Information is key to the success of any construction project, but not just any information will do. The information must be timely, accurate, and complete. This is why you should have clear procedures for submitting requests for information (RFI’s) to the owners and contractors you work for on every construction project. Submission of a construction RFI will not only help you better understand the work, but will also protect you if disputes arise.
Submit an RFI Anyway
The most important thing to know about a construction RFI is to never assume anything. Even if you have years of experience and think you know the answer to a question about missing information in a bid package or request for quote, submit an RFI about it anyway. Most construction contracts put the burden on you to understand your scope of work completely and prevents any changes in price or schedule arising from your incorrect assumptions. The old grade school adage can be adapted for the construction industry to read: The only bad RFI is one that is never requested.
Have Written Proof
Another important thing to remember about RFI’s is they must be in writing. When a dispute arises about an issue you raised in an RFI, you will have written proof you raised the issue and the owner or contractor failed to clarify or gave you incorrect information to rely on. Written RFI’s can also be used to support your change order requests to show how circumstances have changed since your bid requiring a change in price or schedule.
Your Opportunities to Formally Submit RFI’s
You will likely have several opportunities to formally submit RFI’s while reviewing the data in the bid package or request for quote you receive. This is the time to ask for as much information as you can to clarify the requirements and details of your scope of work. RFI’s during the bidding process will also establish what information is missing and when you can expect to receive it. Late engineering, design, testing, or other information will affect both your schedule and pricing. If the response to your RFI’s are not clear, submit another RFI asking for clarification. If you still don’t receive sufficient information, you may need to add additional float time into your schedule or factor in the potential effect on costs in your pricing.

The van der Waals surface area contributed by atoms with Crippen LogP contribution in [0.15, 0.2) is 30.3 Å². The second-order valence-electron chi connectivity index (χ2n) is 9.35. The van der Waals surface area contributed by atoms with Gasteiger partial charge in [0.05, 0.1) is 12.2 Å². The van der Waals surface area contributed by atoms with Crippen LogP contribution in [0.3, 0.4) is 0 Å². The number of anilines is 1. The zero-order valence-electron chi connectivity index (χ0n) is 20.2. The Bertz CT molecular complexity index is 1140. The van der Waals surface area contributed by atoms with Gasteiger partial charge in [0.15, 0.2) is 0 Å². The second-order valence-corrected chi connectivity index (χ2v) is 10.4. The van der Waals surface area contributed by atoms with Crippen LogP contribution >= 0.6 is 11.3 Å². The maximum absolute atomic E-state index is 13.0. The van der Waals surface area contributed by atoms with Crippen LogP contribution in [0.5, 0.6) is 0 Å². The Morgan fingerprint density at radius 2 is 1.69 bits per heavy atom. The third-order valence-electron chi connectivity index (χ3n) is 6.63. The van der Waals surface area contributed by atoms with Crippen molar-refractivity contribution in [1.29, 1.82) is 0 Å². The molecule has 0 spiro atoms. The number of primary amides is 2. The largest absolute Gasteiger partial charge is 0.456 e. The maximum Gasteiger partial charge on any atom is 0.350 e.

The Importance of a Timely Submission
Your obligation to submit RFI’s does not end when the work begins. Timely submitting RFI’s is important! As soon as you become aware of information you need during the work, submit a written RFI. Don’t assume you will be given the information when you get to that point in the project. Your contract likely has time limits on when you can request a change order based on the day you became aware a change may be needed. If you submit a request for a change after the deadline, it will be denied and you will be responsible for the increased time and/or cost.
Regardless of whether you receive a response or what response you receive, you are creating a record showing you attempted to resolve an issue before it became a problem. If your RFI asks the specs on an item and later you’re accused of providing defective work or goods, you can defend yourself by showing you asked for the correct information. Timely submitted RFI’s will not only improve the performance of your work, but will also protect you when things go wrong. To learn more about RFI’s and how they can improve your business, you can register for the upcoming live webinar by Hal Emalfarb and Tom Salzeron April 10, 2019.